If you’re a church leader, chances are pretty good that you’ve got some big decision ahead. Leaders face decisions all the time, but that doesn’t make the task any easier. Every decision brings its own set of complexities, challenges, and concerns. How are you going to make your next big decision?
The next few hundred words in this article aren’t going to radically alter your life, nor will they magically make your decision for you. What this article will do is remind you of some core principles that should guide your decision-making process.
Make the decision that is most in keeping with God’s word and God’s character.
When making a decision, your immediate recourse is to God’s Word. Admittedly, most of the decisions we make don’t have the proverbial chapter-and-verse that define the exact answer. It would be absurd to think that God would declare, “thou shalt begin VBS on July 18 rather than July 11.”
We have all, perhaps, yearned for tidy commands to perplexing conundrums. We want more “thou shalts” where God has instead provided more insight into His character. The Bible is not a decision-making manual as much as it is an explanation of God’s character and work. This is why decision-making requires the prayerful, thoughtful, intentional, and often time-consuming task of meditation upon God’s Word and character. These meditations allow us to think and act in accordance with God’s character. That is where every decision-making process must begin.
This may sound somewhat abstruse or mystic, like so much pie-in-the-sky theologizing, but it is really at the core of what every believer must do on a daily basis. Life is about walking with God — living, thinking, breathing, and carrying out his word. It only follows that every decision we make is in some way guided by God’s Word.
What does this look like, practically? Does this mean that you must pull out the accordance and start doing thorough biblical research whenever you’re confronted with any decision? Does it mean you should retreat to a mountain monastery for solitary reflection? Not exactly. What this means is that, as a leader, your whole life is guided by God’s Word. You should strive to become so familiar with the Bible and aware of God’s character that you reflexively think of biblical texts, principals, and guidelines that bear upon the decision you’re making.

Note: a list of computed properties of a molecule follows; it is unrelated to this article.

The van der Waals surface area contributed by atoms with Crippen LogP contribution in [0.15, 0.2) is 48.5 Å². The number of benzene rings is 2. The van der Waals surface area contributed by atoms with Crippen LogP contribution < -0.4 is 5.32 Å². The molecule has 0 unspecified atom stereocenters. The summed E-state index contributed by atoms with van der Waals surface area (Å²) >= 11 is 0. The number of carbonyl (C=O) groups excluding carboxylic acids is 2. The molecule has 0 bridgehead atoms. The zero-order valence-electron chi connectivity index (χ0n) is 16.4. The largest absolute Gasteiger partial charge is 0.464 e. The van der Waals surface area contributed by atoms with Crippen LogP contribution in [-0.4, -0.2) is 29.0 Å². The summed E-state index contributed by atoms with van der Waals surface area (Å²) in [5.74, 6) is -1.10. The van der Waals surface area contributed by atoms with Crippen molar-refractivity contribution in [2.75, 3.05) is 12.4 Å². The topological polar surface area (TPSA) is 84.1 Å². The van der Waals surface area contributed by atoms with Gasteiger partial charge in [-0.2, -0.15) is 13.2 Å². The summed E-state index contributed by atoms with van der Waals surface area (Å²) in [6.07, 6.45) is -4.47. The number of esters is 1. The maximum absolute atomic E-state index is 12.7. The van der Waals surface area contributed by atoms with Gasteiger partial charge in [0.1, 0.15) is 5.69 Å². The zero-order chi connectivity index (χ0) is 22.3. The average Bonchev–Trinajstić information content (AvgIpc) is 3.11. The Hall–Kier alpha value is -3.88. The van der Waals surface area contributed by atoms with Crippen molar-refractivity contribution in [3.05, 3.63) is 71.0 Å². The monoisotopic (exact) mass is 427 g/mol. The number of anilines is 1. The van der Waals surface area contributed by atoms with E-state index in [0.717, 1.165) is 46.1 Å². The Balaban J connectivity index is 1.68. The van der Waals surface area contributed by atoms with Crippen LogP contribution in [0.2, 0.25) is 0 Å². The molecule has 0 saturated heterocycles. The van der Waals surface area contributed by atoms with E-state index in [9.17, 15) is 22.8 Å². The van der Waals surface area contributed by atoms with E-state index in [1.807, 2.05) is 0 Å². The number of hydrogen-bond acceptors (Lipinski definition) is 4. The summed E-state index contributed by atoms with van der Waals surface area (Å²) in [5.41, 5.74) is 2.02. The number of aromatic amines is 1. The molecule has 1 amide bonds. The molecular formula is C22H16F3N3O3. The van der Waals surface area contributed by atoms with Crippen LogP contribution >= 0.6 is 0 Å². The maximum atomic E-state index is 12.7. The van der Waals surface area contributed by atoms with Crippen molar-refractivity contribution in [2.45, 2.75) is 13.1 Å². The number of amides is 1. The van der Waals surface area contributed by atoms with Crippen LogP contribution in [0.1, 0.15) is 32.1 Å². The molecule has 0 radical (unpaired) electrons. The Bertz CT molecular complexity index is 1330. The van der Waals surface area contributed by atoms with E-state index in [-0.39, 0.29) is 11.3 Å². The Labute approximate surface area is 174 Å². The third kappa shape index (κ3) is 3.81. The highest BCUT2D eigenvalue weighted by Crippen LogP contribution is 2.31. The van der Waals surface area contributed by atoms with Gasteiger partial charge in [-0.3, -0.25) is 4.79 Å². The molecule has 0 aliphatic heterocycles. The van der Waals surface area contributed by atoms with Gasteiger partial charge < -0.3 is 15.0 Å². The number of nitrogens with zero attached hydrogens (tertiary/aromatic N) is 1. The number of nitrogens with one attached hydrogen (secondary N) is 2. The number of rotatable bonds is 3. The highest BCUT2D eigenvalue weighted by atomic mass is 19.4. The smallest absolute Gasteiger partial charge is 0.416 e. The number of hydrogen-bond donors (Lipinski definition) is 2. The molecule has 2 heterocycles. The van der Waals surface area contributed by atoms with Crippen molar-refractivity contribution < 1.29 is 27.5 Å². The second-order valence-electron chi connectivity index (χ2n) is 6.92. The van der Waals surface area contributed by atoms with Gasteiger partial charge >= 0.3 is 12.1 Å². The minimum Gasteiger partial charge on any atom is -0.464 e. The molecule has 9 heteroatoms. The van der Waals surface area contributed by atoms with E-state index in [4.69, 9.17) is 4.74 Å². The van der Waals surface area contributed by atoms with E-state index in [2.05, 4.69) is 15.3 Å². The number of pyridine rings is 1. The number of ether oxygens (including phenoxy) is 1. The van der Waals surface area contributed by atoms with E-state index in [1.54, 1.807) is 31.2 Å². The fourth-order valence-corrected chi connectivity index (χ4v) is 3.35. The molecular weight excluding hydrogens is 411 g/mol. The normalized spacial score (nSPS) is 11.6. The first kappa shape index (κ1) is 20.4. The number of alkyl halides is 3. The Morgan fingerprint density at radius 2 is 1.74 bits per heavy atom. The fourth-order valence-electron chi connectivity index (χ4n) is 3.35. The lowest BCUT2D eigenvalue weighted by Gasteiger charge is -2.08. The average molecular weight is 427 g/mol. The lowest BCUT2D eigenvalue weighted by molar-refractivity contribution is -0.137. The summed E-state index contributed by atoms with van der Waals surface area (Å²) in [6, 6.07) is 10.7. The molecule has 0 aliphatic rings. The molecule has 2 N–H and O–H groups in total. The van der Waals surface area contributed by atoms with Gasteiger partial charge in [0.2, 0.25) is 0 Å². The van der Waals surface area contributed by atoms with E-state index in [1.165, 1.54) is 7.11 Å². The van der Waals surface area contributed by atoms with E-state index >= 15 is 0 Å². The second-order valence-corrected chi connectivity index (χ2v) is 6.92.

Make the decision that is best for your people.
The second major principle of decision-making has to do with your people. Make whatever decision is best for your people. So, what does “best for your people” mean? Let’s take a clue from that familiar phrase in Romans 8, in which we read reassurance: “all things work together for good.”
And we know that for those who love God all things work together for good, for those who are called according to his purpose. For those whom he foreknew he also predestined to be conformed to the image of his Son. (Romans 8:28-29 ESV)
In this passage, Paul is discussing the believer’s future glory, and the Spirit’s role in their present day-to-day life. As he comes to the end of the discussion, Paul writes that God will direct our life in such a way that everything works together “for good.” But what is the good? The next verse gives us the answer: “to be conformed to the image of his Son.” This process, often known as “sanctification,” happens in the here-and-now and is finalized in our ultimate glorification.
Here are four sanctification-directed questions by which you can consider your decision-making:
- What will allow these people to grow, not just feel good?
- What will allow these people to change, not just coast?
- What will allow these people to reach others, not retreat from them?
- What will allow these people to love better, not live easier?
Major decision-making, then, should be made in the ultimate light of God’s Word and God’s character, and should have the goal of God’s glory. God is glorified when Christians are conformed to the image of his son. Let’s make decisions to that end.